Rosé, a great summer and barbeque wine
Summer temperatures have come to Texas earlier than usual this year. The oppressive heat can make those Cabernets and Pinots we were drinking this spring not as appealing. Besides, summertime is barbeque time, and most reds have trouble with the sweet and spicy flavor of barbeque.
So what’s a wine drinker to do?
I run to the wine shop and pick up a case or two of rosé. I’ll bet you are thinking that you don’t like pink wine! I understand your reaction, but these wines are not what you think.
Unlike the rosé that you may have tried in college or at your grandmother’s house (i.e., “white zinfandel”), these wines are dry (no detectable residual sugar) and have the right amount of acid to go with summertime food. Typically the alcohol level in a French rosé is around 12%, so they are easy to drink on hot days. Rosés are are also served chilled, which makes them refreshing in the summer heat.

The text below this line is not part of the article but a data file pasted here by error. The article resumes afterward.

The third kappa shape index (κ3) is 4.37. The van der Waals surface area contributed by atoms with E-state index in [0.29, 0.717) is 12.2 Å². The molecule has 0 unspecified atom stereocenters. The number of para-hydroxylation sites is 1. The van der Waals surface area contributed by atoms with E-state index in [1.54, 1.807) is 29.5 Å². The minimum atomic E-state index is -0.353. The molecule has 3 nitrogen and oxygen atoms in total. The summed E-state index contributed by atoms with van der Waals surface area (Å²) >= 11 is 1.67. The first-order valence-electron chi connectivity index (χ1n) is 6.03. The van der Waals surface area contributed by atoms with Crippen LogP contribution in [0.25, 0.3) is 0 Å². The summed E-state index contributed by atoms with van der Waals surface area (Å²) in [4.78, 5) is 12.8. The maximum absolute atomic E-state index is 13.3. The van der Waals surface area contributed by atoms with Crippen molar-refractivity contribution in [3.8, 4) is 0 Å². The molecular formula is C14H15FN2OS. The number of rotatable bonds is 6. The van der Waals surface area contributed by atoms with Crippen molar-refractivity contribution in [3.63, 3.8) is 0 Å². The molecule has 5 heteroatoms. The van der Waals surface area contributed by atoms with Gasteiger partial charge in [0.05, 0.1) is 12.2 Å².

But most of all, I drink rosés simply because they taste good.
Most rosés are released in the summertime to coincide with vacation. Many rosés are starting to arrive in wine stores now, and they will not last long. We tasted several of the rosés that are currently available in Austin. Our favorite ’07 rosés so far this summer are Maison Triennes Rosé ($15-18), Etude Pinot Noir Rosé ($20-23), and Chateau de Peyrassol Cotes de Provence Rosé ($27–30).
Check out these related posts: